Ex-Britain First leader Paul Golding jailed for breaching court order
The former leader of Britain First has been jailed for eight weeks for breaching a court order not to enter a mosque or encourage others to do so.
Paul Golding, 34, who recently stepped down as head of the group for family reasons, admitted contempt of court.
London's High Court heard that nine days after the injunction - which prohibited entering any mosque in England and Wales without prior invitation - was imposed in August this year, Golding drove four Britain First members to the Al-Manar Centre in Cardiff for a "mosque invasion".
Golding stayed outside and there was no violence but there was a verbal confrontation between his four colleagues and a mosque trustee.
James Weston, counsel for the Chief Constable of Bedfordshire Police who brought the committal application, said that members of the mosque found the conduct provocative and unnerving and were concerned that it could have escalated if prayers had not been over.
Sentencing Golding on Thursday, Judge Moloney said the breach was a "deliberate and cynical defiance" of the court's order as well as an affront to the Muslim community not merely in Cardiff but throughout the country where Britain First might circulate its propaganda.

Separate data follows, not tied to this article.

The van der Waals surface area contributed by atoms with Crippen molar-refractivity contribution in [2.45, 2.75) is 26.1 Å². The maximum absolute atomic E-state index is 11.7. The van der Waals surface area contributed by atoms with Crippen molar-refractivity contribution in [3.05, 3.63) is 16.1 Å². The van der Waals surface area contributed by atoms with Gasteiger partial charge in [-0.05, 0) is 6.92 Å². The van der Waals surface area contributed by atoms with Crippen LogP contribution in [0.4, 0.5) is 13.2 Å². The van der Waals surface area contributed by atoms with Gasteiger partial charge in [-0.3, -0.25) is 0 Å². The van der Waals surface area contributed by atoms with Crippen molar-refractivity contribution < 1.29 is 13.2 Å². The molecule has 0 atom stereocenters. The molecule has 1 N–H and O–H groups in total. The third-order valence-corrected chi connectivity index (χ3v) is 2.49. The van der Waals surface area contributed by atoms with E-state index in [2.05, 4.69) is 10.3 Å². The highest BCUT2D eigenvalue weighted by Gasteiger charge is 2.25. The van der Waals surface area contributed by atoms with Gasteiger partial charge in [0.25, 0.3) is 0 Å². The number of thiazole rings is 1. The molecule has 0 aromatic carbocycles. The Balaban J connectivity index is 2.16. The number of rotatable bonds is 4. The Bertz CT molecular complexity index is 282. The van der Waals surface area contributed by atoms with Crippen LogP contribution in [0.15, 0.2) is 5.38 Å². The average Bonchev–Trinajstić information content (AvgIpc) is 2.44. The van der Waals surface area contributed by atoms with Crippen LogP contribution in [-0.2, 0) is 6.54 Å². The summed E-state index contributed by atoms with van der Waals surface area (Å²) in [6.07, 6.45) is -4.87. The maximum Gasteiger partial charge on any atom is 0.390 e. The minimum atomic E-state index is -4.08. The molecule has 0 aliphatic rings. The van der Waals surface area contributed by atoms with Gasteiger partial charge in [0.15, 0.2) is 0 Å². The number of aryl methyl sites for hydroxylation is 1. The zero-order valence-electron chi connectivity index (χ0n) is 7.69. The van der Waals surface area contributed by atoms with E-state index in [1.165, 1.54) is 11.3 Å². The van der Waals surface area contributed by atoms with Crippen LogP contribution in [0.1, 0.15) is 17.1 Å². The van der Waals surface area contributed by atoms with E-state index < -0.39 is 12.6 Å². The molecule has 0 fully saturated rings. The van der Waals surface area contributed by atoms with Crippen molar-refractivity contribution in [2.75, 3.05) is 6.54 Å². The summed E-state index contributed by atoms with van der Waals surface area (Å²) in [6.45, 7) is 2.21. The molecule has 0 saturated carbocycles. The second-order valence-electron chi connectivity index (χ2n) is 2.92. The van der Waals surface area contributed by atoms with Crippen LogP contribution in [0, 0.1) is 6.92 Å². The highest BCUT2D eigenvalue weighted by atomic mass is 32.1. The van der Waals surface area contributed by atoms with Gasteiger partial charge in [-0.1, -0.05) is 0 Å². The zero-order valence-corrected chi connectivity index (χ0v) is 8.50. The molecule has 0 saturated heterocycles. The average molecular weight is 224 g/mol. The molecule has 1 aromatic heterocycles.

Golding will serve four weeks of the sentence.
The judge said Golding, who was leader at the time, played an active part in the incident, taking photos as well as driving the others.
"There can be no doubt that he thereby broke the injunction by instructing or encouraging those men to enter the mosque."
He said it was not true that Golding, who made an unreserved apology, did not understand the terms of the order - and his assertion that there would be no repetition would have more force it he had not made a similar promise in 2015.
He added: "Such an injunction is granted to prevent serious anti-social behaviour. This particular injunction was granted not merely to protect certain individuals but to preserve public order in the widest sense and throughout the country.
"The conduct restrained was by its nature of an extreme kind, calculated to increase tensions between different members of the community of this country, particularly to affront the Muslim community in relation to their religion.
"Such conduct was plainly calculated to give rise to the risk of provocation and violence and further extremism and tension on all sides of the community.
"These are most serious matters at the present time."
Bedfordshire Temporary Deputy Chief Constable Mike Colbourne said: "The terms of the injunction were quite clear and had been agreed by all parties. It seems almost inconceivable therefore that Golding chose to flout the terms of the order within just a few days."